Identification, Images, & Information
For Insects, Spiders & Their Kin
For the United States & Canada
News
BugGuide has sustained a serious outage and will have to rebuild all of its cached data. It will be slower than normal for the next while. Thanks for your patience. -John

Clickable Guide
Moths Butterflies Flies Caterpillars Flies Dragonflies Flies Mantids Cockroaches Bees and Wasps Walkingsticks Earwigs Ants Termites Hoppers and Kin Hoppers and Kin Beetles True Bugs Fleas Grasshoppers and Kin Ticks Spiders Scorpions Centipedes Millipedes

Calendar
Upcoming Events

National Moth Week photos of insects and people. Here's how to add your images.

Photos of insects and people from the 2019 BugGuide Gathering in Louisiana, July 25-27

Discussion, insects and people from the 2018 gathering in Virginia, July 27-29

Photos of insects and people from the 2015 gathering in Wisconsin, July 10-12

Photos of insects and people from the 2014 gathering in Virginia, June 4-7.

Photos of insects and people from the 2013 gathering in Arizona, July 25-28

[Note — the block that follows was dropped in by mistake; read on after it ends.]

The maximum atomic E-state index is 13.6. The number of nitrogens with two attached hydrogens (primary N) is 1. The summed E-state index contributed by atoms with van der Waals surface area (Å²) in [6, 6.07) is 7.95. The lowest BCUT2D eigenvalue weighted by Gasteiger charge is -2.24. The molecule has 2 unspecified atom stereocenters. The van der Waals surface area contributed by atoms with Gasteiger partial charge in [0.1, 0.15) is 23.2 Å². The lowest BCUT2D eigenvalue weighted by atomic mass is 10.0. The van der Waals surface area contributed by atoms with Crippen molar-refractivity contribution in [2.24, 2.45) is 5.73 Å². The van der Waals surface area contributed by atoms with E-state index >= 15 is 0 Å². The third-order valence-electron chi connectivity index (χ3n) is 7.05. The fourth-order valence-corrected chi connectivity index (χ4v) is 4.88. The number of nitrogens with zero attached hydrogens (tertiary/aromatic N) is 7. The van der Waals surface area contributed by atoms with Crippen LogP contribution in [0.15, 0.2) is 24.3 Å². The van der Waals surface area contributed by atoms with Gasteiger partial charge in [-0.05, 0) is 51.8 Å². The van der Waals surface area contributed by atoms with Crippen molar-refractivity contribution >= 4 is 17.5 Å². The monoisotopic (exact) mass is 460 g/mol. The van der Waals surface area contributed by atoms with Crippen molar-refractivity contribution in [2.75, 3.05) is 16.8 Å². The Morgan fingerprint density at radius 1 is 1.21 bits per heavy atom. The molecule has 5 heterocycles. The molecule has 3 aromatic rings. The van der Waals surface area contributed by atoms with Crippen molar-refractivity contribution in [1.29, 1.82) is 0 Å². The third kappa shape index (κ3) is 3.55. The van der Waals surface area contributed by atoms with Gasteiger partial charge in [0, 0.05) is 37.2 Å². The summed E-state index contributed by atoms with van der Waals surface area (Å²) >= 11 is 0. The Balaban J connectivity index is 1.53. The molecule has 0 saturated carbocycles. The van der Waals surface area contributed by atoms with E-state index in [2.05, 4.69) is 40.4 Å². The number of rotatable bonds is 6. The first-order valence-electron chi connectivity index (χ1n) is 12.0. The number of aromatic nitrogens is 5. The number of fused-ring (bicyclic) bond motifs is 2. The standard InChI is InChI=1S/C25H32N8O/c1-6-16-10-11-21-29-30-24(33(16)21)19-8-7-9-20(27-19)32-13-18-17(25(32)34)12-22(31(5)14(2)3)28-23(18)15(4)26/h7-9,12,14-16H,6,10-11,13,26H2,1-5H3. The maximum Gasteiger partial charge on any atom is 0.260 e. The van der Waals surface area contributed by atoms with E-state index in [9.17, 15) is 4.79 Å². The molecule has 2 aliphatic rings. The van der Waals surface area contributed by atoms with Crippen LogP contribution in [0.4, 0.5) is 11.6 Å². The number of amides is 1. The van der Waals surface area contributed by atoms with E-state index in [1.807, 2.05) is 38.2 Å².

Photos of insects and people from the 2012 gathering in Alabama

Photos of insects and people from the 2011 gathering in Iowa


TaxonomyBrowseInfoImagesLinksBooksData
Photo#195350
Wasp? - Pilophorus juniperi

Wasp? - Pilophorus juniperi
Nashville, Davidson County, Tennessee, USA
June 26, 2008
Size: ~5 mm
Quite small. At MV lamp.

Images of this individual: tag all
Wasp? - Pilophorus juniperi Wasp? - Pilophorus juniperi

It's better to consider it as P. juniperi.
Although the white band is interrupted, the degree of interruption is not so distinct unlike this one .

Moved from Pilophorus laetus.

Moved
Moved from Pilophorus.

It looks like Pilophorus laetus...
The description and the figures of Pilophorus in Schuh show that the two species, juniperi and laetus satisfy the condition that the second antennal segment is clavate on the distal third, but laetus is distinguished from juniperi by the interrupted posterior band of white setae on each wing.

However, i am worrying that the estimated size of your bug seems larger than that of the description (length apex tylus-cuneal facture 2.61-2.93 mm).

Photos are here

 
Guide page
created, should I move?

 
Over 90% ...
^^

 
Thanks
we can always move again later if we change our mind

Pilophorus, a true bug
of Miridae family [by far the largest in the order]

 
Thanks for the ID
I couldn't decide what it was.

Comment viewing options
Select your preferred way to display the comments and click 'Save settings' to activate your changes.